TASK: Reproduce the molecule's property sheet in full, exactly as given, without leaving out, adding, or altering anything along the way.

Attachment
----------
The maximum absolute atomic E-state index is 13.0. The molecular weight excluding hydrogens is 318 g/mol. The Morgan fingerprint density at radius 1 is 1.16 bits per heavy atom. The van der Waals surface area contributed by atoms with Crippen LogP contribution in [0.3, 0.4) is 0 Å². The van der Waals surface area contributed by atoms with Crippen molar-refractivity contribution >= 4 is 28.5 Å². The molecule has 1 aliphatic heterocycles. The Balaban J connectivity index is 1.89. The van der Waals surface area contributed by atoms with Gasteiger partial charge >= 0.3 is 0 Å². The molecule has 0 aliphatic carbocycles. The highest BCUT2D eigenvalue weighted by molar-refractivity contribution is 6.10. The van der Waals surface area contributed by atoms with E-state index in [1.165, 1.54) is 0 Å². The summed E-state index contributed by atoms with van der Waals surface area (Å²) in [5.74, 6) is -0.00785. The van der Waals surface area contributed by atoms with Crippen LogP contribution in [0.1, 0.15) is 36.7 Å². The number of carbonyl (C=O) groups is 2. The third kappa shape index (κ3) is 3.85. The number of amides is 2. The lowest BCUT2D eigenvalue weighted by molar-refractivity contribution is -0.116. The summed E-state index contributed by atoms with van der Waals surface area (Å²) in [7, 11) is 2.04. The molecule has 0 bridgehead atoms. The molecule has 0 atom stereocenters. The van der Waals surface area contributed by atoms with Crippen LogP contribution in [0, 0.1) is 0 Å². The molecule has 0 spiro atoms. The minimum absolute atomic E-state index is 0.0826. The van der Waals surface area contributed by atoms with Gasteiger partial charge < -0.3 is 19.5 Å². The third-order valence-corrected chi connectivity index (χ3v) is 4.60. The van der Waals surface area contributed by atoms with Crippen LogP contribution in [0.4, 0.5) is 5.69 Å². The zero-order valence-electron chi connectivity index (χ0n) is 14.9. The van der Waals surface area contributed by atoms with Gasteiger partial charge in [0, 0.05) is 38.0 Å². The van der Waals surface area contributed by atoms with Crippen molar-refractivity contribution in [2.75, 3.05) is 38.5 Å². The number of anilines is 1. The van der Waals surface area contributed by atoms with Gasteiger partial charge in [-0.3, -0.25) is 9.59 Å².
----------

The maximum absolute atomic E-state index is 13.0. The molecular weight excluding hydrogens is 318 g/mol. The Morgan fingerprint density at radius 1 is 1.16 bits per heavy atom. The van der Waals surface area contributed by atoms with Crippen LogP contribution in [0.3, 0.4) is 0 Å². The van der Waals surface area contributed by atoms with Crippen molar-refractivity contribution >= 4 is 28.5 Å². The molecule has 1 aliphatic heterocycles. The Balaban J connectivity index is 1.89. The van der Waals surface area contributed by atoms with Gasteiger partial charge >= 0.3 is 0 Å². The molecule has 0 aliphatic carbocycles. The highest BCUT2D eigenvalue weighted by molar-refractivity contribution is 6.10. The van der Waals surface area contributed by atoms with E-state index in [1.165, 1.54) is 0 Å². The summed E-state index contributed by atoms with van der Waals surface area (Å²) in [5.74, 6) is -0.00785. The van der Waals surface area contributed by atoms with Crippen LogP contribution in [0.1, 0.15) is 36.7 Å². The number of carbonyl (C=O) groups is 2. The third kappa shape index (κ3) is 3.85. The number of amides is 2. The lowest BCUT2D eigenvalue weighted by molar-refractivity contribution is -0.116. The summed E-state index contributed by atoms with van der Waals surface area (Å²) in [7, 11) is 2.04. The molecule has 0 bridgehead atoms. The molecule has 0 atom stereocenters. The van der Waals surface area contributed by atoms with Crippen LogP contribution in [0, 0.1) is 0 Å². The molecule has 0 spiro atoms. The minimum absolute atomic E-state index is 0.0826. The van der Waals surface area contributed by atoms with Gasteiger partial charge < -0.3 is 19.5 Å². The third-order valence-corrected chi connectivity index (χ3v) is 4.60. The van der Waals surface area contributed by atoms with Crippen LogP contribution in [0.4, 0.5) is 5.69 Å². The zero-order valence-electron chi connectivity index (χ0n) is 14.9. The van der Waals surface area contributed by atoms with Gasteiger partial charge in [0, 0.05) is 38.0 Å². The van der Waals surface area contributed by atoms with Crippen molar-refractivity contribution in [2.75, 3.05) is 38.5 Å². The number of anilines is 1. The van der Waals surface area contributed by atoms with Gasteiger partial charge in [-0.3, -0.25) is 9.59 Å².